Jim Best of Greenport served in New York’s Air National Guard in 1983 and ’84, then served on active duty in the Air Force until 1987.
About 22 years ago, he tried to join the American Legion. But rather than become a member, he had to settle for volunteering.
“In the last 10 years, I’ve been mostly running the Sons of the American Legion,” he said. “And just recently I was able to become a Legion member.”
Mr. Best and more than six million other honorably discharged veterans can now join the American Legion, a federal organization, thanks to legislation signed into law July 30.
Before its passage, veterans who served during eras considered peacetime were not eligible to become members of the American Legion. Many veterans instead served as volunteers or joined the Sons of the American Legion. The law allows veterans who served during unrecognized times of war after World War II to access full membership. The American Legion has posts in Mattituck, Southold and Greenport.
Charles Sanders, commander of Southold American Legion Post 803, served in the Marine Corps from 1991-96, after which there was a break in service. He entered into the National Guard as an officer, serving in Afghanistan in 2010 and again in 2012, and in Guantanamo Bay, Cuba in 2015.
“There are four pillars of the American Legion,” he said. “There’s Americanism, children and youth, national security and veterans affairs and rehabilitation. Those are the pillars that kind of surround what a Legionnaire is and those are the things that we want to promote.”
The American Legion was established after World War I as the only veterans organization that could handle the large influx of wounded and struggling service members, Mr. Sanders said. However, countless individuals who served on active duty from 1942 to the present day, whether through direct or indirect participation, were excluded. Now, their service is being honored.
“It was also a time where millions served,” Mr. Sanders said of the various eras formerly considered “peacetime” and not recognized by the Legion. “They weren’t in active combat, but there were over 1,600 individuals who lost their lives in times of service during that time period that do no count as Legionnaires.”
Mr. Best described the long waiting period as “demeaning.”
“I served in the Middle East just before the Iraq War and let me tell you something, it wasn’t wonderful over there then, either, before the war,” he said. “Being in the security command and control division, you worried that it wasn’t safe where you were at, but we didn’t get any recognition being in the Middle East pre-war.”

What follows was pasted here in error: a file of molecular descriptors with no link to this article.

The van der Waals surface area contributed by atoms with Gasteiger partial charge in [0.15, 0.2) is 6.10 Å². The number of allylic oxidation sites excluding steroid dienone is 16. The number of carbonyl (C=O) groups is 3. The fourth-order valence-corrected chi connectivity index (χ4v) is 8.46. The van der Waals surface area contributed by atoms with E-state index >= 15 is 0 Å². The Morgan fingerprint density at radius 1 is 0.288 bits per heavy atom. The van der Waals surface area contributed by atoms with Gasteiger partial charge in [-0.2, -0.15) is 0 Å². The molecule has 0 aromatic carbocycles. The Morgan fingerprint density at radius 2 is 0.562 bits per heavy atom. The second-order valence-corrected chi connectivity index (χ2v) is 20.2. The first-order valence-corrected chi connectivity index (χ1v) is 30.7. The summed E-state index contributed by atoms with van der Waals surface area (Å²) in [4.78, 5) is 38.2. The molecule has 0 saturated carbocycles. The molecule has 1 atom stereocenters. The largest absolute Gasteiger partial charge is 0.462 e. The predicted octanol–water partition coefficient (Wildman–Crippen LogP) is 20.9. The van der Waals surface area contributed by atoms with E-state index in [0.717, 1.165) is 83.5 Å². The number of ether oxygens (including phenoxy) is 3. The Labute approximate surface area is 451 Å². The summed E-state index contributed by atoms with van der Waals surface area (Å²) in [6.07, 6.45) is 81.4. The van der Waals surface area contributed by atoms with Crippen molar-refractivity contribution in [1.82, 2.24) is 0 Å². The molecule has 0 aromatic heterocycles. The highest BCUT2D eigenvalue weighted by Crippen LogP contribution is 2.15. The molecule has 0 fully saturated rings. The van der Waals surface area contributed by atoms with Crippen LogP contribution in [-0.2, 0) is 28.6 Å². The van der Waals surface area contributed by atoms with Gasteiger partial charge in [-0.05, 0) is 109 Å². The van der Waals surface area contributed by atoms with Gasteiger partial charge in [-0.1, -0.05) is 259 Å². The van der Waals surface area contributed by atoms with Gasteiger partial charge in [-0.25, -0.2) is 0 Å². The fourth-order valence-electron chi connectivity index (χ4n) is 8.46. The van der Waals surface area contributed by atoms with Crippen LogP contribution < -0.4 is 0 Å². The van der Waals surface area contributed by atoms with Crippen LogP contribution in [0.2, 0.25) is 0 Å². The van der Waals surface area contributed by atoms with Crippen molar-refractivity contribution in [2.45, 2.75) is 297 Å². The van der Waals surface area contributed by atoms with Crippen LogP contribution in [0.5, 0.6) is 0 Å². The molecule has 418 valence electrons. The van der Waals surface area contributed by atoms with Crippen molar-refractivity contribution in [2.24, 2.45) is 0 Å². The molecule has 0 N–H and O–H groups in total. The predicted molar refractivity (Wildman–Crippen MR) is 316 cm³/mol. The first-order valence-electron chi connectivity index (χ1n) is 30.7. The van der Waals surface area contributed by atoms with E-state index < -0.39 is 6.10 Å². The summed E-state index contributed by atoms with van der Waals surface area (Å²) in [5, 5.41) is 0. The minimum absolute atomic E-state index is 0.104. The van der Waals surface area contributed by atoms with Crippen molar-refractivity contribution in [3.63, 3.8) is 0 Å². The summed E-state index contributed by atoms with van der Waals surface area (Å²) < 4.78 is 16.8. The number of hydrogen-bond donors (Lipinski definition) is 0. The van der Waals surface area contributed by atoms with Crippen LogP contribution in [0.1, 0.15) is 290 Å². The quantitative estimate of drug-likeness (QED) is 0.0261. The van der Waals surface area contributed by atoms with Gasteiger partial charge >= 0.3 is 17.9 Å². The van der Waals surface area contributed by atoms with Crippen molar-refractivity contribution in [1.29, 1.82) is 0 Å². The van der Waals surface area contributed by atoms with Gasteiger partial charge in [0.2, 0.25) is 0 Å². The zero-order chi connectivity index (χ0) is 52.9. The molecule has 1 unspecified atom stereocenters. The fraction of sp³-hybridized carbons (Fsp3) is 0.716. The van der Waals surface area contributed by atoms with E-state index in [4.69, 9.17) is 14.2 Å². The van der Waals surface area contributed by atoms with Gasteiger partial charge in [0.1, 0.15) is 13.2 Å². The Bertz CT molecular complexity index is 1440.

He became a Sons of the American Legion member, but said it wasn’t the same.
“Knowing that you had served and nobody else around you had served, it was kind of hard for them to understand what you went through. When you don’t serve, it’s just totally different to understand.”
Mr. Best first sought out membership in the Legion because his brother had been accepted as a member and because he wanted to stay involved. When he heard the bill had been signed into law, he immediately applied for membership.
His sons have also served the country, he said, and what matters most to him is walking into a place where you can “actually be wearing your active duty symbols and your ribbons and your rewards from when you were actually serving active duty.” He said being a Legion member also bears more respect from other servicemen and -women.
Tom LaMothe of Greenport, 61, joined the Air Force at 17, serving active duty from 1975 to 1980 — during the Cold War era. He was an aircraft security guard.
“My situation with the Legion, it was kind of funny; it was a technicality. When I went down to sign up first, it was in the fall of 1974,” he said. “I had just turned 17 and I filled out all the paperwork, took the test, did everything, got my mother’s permission and the recruiter said basically that because of a training backlog and so many guys who were in the pipeline that they couldn’t take me for another good six months.”
He signed up anyway under the Delayed Enlistment Program, allowing him to get his pay raises early, but despite having sworn the oath in early 1975, he missed the cutoff date by a hair.
“Vietnam was still technically an open theater,” he said. “So, while I was waiting to go on active duty — I didn’t actually ship out until August — the Vietnam War ended. I think the official date was May 5, ’75. That was a cutoff date the old Legion charter used.”
He got a GI Bill from the Vietnam era that he was able to use for the purpose of joining the VA, but the Legion didn’t see him as eligible.
At the time, he said, he could not have cared less.
“Years later, a lot of veterans would join the Legion and it kind of rankled me because I had volunteered during the time period and even swore the oath and everything. It was not my fault, so to speak, that I missed it by three months.”
He didn’t join for the benefits alone. He said he wanted in on the parades Southold holds each year — another testament to the camaraderie Legionnaires share.
“As time [goes] on, you get older, you reflect on your life,” Mr. LaMothe said. “I did realize as I got older, and more so even now that I’m in my 60s, that being in the military, especially at a young age, it was very formative and very transformative and just a huge part of my life and I still think of it a lot to this day.”